“Operation” Is No Longer Fun and Games, Experts Say
Tonight, trouble brews in the medical community, as an old controversy shoves its way into the modern-day. Old conventions threaten to be overturned, and institutions doubt themselves. The cause? An Ithaca alumnus named Stephen Newell, a man who spent many hours during his education playing the Operation board game. Has this given him false, dangerous ideas about the medical practice?
Reportedly, the game was introduced to the man through one of his teachers, Dr. Jim Stewart, who used it in the classroom as a teaching tool. “It was never intended as anything serious,” said Stewart. “It was only meant as a model or a demonstration. While it has been long embraced as a surprisingly accurate representation for certain types of surgeries, it does fall short in several major ways when compared to actual medical experience.”
What harm has this “model” already caused? For more, we turn to Sarah Bilham, our subject’s current supervisor. “Stephen’s a good worker and a good doctor, really,” said Bilham. “It’s obvious that he made the right choice when he picked ‘medical professional’ out of three randomly drawn cards from the career deck as everyone does when they graduate college. He just has some bad habits he needs to unlearn.” As an example, she brings up a recent operation that she had to step in on. “It was a routine Comically Large Object Removal Procedure (CLORP). Any dedicated surgeon will do hundreds of them over their careers. He had the patient open when he accidentally brushed against the side, and he just freaked out. He had to be removed, and I was forced to complete the operation by myself. He honestly thought that he’d killed her.” As Bilham went on to elaborate, the game had given Newell the false impression that his small slip-up would have caused rubrum nasum pulsum, colloquially known as buzzy-red-nose, a sign of serious internal bleeding and a likely precursor to death. While avoiding contact with internal walls is important to any CLORP, a small brush is not enough to cause the onset of RNP.
This is not the only issue Newell’s faulty knowledge has caused. Recently, he was written up for performing an unnecessary procedure to remove a patient’s butterflies from their stomach. While stomach butterflies can occasionally become malignant and cause damage to their human hosts, they are for the most part mutualist symbiotes and entirely harmless. Due to the commonality of these unnecessary operations, the stomach butterfly is now considered a vulnerable species, despite the valuable role they play in pollination when they fly out of their hosts’ mouths in the night.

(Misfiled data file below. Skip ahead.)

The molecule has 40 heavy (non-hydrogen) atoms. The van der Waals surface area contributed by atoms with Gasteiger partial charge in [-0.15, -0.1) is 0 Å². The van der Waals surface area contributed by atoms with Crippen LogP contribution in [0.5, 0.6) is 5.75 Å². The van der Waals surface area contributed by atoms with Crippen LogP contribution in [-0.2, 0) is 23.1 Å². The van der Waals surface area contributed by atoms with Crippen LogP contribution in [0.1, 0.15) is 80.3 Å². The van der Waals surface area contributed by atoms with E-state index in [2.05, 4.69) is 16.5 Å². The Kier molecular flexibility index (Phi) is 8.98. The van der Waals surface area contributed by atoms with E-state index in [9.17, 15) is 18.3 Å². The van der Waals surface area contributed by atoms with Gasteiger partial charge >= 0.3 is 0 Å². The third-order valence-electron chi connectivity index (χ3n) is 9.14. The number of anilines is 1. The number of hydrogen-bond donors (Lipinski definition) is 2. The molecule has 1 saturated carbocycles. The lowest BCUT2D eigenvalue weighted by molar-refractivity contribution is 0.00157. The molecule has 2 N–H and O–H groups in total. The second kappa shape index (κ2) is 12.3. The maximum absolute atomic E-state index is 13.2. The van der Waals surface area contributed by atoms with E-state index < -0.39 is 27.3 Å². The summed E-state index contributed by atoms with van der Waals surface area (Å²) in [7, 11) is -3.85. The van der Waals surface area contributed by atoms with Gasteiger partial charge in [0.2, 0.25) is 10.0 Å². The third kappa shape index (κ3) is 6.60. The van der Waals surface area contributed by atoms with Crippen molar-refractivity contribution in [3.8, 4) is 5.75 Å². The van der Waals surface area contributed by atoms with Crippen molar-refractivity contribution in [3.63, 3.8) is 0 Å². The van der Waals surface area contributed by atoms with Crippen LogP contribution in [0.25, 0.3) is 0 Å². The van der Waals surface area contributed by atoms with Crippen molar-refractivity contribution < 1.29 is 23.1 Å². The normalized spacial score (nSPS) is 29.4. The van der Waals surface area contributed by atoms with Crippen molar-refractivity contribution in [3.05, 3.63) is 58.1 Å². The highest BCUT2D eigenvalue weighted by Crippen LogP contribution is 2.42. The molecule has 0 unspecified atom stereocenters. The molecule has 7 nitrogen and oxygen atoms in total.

This case has drummed up old controversies about the board game’s use in the medical community across the nation. Many are asking if a game made in 1964 should have the right to appear in modern classrooms when the science behind the game has oftentimes moved on. Many point to the recent rise in ankle-bone-connection-to-knee-bone surgeries as another of Operation’s damaging legacies. While originally thought to aid in joint health at the time of the game’s release, it is now thought to either have no effect or to be slightly detrimental, and many now say that it cannot be considered anything other than a cosmetic surgery.
No matter how everything ends up, there’s one man whose future has certainly been darkened by the game: Stephen Newell. According to Bilham, “It’s simply difficult to trust him on any operation now, for me and the other doctors, and while most of his bad behaviors can be trained out, that sense of trust will be more difficult to regain. I find it highly unlikely that he will ever make it to the other end of the board and have a second, upside-down version of himself placed on top of him to represent his promotion to hospital administrator.”
Peter Tkaczyk is a third-year writing major who has played Scrabble often enough to be a highly respected writer. You can reach them at email@example.com.